When the going gets tough, the tough get a librarian.
Jenna Boller in Best Foot Forward.

Wednesday, July 1, 2009

Don Coldsmith

Don Coldsmith was an American author of primarily Western Fiction. A past president of Western Writers of America, Coldsmith wrote more than 40 books, as well as and hundreds of newspaper and magazine articles. His “Spanish Bit Saga,” a series of related novels, helped to re-define the Western novel by adopting the point of view of the Native Americans, rather than the European immigrants.

In addition to his career as a writer, Coldsmith was a medical doctor in Emporia, until 1988, when he chose to concentrate on writing. In addition, Coldsmith and his wife Edna were catttle ranchers and breeders of Appaloose horses.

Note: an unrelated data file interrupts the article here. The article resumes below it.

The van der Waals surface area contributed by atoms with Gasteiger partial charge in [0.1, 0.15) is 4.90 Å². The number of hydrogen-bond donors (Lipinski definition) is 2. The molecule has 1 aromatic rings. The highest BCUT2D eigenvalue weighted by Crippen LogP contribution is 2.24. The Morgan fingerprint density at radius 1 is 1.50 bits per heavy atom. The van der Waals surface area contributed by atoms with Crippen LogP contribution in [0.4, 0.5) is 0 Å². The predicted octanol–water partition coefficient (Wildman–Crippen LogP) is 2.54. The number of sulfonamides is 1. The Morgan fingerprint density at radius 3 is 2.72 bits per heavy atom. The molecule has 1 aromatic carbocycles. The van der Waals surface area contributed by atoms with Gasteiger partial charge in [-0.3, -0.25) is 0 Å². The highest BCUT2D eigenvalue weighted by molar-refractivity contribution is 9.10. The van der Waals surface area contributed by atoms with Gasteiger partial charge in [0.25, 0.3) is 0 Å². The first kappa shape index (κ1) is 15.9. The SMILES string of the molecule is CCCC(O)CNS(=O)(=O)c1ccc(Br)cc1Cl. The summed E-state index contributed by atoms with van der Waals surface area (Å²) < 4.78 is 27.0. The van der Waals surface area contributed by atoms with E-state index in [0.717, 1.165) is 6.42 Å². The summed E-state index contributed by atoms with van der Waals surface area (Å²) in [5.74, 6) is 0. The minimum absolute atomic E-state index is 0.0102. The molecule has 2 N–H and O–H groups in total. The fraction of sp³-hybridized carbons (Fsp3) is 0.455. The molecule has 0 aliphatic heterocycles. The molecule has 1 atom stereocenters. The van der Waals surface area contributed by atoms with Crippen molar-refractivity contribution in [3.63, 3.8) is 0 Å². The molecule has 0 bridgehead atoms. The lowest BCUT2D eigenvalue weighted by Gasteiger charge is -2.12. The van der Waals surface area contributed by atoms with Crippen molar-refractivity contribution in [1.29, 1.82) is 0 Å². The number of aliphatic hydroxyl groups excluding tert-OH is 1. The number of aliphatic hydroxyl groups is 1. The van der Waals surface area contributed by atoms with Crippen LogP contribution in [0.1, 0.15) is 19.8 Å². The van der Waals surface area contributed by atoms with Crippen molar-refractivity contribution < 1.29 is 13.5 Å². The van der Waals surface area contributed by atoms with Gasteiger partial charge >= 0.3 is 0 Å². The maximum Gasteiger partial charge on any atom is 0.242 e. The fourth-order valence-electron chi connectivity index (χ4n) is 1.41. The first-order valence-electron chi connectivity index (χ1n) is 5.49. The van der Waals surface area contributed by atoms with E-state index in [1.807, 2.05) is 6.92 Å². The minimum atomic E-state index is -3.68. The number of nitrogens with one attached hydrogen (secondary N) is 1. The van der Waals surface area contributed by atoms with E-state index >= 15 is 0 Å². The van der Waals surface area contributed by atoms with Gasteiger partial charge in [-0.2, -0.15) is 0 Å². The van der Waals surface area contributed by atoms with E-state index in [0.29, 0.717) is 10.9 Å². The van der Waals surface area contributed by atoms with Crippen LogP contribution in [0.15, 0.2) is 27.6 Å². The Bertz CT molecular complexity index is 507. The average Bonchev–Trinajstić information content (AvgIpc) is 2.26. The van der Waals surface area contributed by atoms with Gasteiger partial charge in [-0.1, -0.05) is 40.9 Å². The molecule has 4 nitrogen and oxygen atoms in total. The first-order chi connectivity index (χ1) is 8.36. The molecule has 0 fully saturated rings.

Coldsmith attended high school Coffeyville and joined the U.S. Army in 1944. His role in the Pacific Theater of World War II led him to Japan, where he was among the first occupying troops. He was assigned to provide medical care for Japanese war criminals, including Hideki Tojo, the prime minister.

Coldsmith periodically taught history classes at Emporia State University. He was awarded the Golden Spur award for best original paperback for The Changing Wind of 1990. Other honors include Distinguished Kansan (awarded by the Native Sons and Daughters of Kansas in 1993) and the Edgar Wolfe Award for lifetime contributions to literature (1995). Coldsmith was in high demand as a speaker, especially when the subject was the High Plains and the American West.

Coldsmith died on June 25, 2009 after a stroke.

From Wikipedia, the free encyclopedia

The library has a display of Western books by Don Coldsmith and other western authors.

Let me know which of the western authors you like best.

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